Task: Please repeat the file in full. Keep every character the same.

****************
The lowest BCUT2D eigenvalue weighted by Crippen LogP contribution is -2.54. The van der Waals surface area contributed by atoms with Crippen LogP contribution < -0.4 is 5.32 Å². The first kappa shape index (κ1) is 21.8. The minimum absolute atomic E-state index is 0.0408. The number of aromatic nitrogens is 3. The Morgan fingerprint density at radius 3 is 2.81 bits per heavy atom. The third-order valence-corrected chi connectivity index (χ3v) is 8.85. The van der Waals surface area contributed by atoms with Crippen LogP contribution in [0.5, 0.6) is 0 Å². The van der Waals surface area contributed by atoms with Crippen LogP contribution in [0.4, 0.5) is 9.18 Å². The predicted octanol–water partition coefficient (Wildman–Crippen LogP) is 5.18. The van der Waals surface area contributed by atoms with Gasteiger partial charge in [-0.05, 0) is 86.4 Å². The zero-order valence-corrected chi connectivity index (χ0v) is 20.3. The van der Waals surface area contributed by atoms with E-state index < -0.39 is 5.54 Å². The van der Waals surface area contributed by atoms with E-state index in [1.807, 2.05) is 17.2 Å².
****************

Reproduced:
The lowest BCUT2D eigenvalue weighted by Crippen LogP contribution is -2.54. The van der Waals surface area contributed by atoms with Crippen LogP contribution < -0.4 is 5.32 Å². The first kappa shape index (κ1) is 21.8. The minimum absolute atomic E-state index is 0.0408. The number of aromatic nitrogens is 3. The Morgan fingerprint density at radius 3 is 2.81 bits per heavy atom. The third-order valence-corrected chi connectivity index (χ3v) is 8.85. The van der Waals surface area contributed by atoms with Crippen LogP contribution in [0.5, 0.6) is 0 Å². The van der Waals surface area contributed by atoms with Crippen LogP contribution in [0.4, 0.5) is 9.18 Å². The predicted octanol–water partition coefficient (Wildman–Crippen LogP) is 5.18. The van der Waals surface area contributed by atoms with Gasteiger partial charge in [-0.05, 0) is 86.4 Å². The zero-order valence-corrected chi connectivity index (χ0v) is 20.3. The van der Waals surface area contributed by atoms with E-state index < -0.39 is 5.54 Å². The van der Waals surface area contributed by atoms with E-state index in [1.807, 2.05) is 17.2 Å².